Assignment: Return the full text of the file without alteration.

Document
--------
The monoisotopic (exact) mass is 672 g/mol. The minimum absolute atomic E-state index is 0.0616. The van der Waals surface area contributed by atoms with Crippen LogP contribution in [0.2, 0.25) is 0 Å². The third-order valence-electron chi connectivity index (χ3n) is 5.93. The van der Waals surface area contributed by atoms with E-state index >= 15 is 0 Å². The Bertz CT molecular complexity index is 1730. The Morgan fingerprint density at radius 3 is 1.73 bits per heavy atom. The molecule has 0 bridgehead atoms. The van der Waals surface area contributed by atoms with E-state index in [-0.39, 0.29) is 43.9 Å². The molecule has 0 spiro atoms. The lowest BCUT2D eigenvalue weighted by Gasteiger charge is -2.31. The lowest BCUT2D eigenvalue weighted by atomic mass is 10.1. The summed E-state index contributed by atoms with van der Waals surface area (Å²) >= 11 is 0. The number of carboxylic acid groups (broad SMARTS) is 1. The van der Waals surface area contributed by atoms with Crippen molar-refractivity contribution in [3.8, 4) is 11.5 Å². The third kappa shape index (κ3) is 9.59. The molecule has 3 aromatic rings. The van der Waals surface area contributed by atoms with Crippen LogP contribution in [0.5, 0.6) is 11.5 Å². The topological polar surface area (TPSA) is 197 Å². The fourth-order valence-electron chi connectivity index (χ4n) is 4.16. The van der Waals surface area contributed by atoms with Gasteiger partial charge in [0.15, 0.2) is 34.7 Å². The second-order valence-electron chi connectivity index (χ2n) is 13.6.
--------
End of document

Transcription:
The monoisotopic (exact) mass is 672 g/mol. The minimum absolute atomic E-state index is 0.0616. The van der Waals surface area contributed by atoms with Crippen LogP contribution in [0.2, 0.25) is 0 Å². The third-order valence-electron chi connectivity index (χ3n) is 5.93. The van der Waals surface area contributed by atoms with E-state index >= 15 is 0 Å². The Bertz CT molecular complexity index is 1730. The Morgan fingerprint density at radius 3 is 1.73 bits per heavy atom. The molecule has 0 bridgehead atoms. The van der Waals surface area contributed by atoms with E-state index in [-0.39, 0.29) is 43.9 Å². The molecule has 0 spiro atoms. The lowest BCUT2D eigenvalue weighted by Gasteiger charge is -2.31. The lowest BCUT2D eigenvalue weighted by atomic mass is 10.1. The summed E-state index contributed by atoms with van der Waals surface area (Å²) >= 11 is 0. The number of carboxylic acid groups (broad SMARTS) is 1. The van der Waals surface area contributed by atoms with Crippen molar-refractivity contribution in [3.8, 4) is 11.5 Å². The third kappa shape index (κ3) is 9.59. The molecule has 3 aromatic rings. The van der Waals surface area contributed by atoms with Crippen LogP contribution in [0.5, 0.6) is 11.5 Å². The topological polar surface area (TPSA) is 197 Å². The fourth-order valence-electron chi connectivity index (χ4n) is 4.16. The van der Waals surface area contributed by atoms with Gasteiger partial charge in [0.15, 0.2) is 34.7 Å². The second-order valence-electron chi connectivity index (χ2n) is 13.6.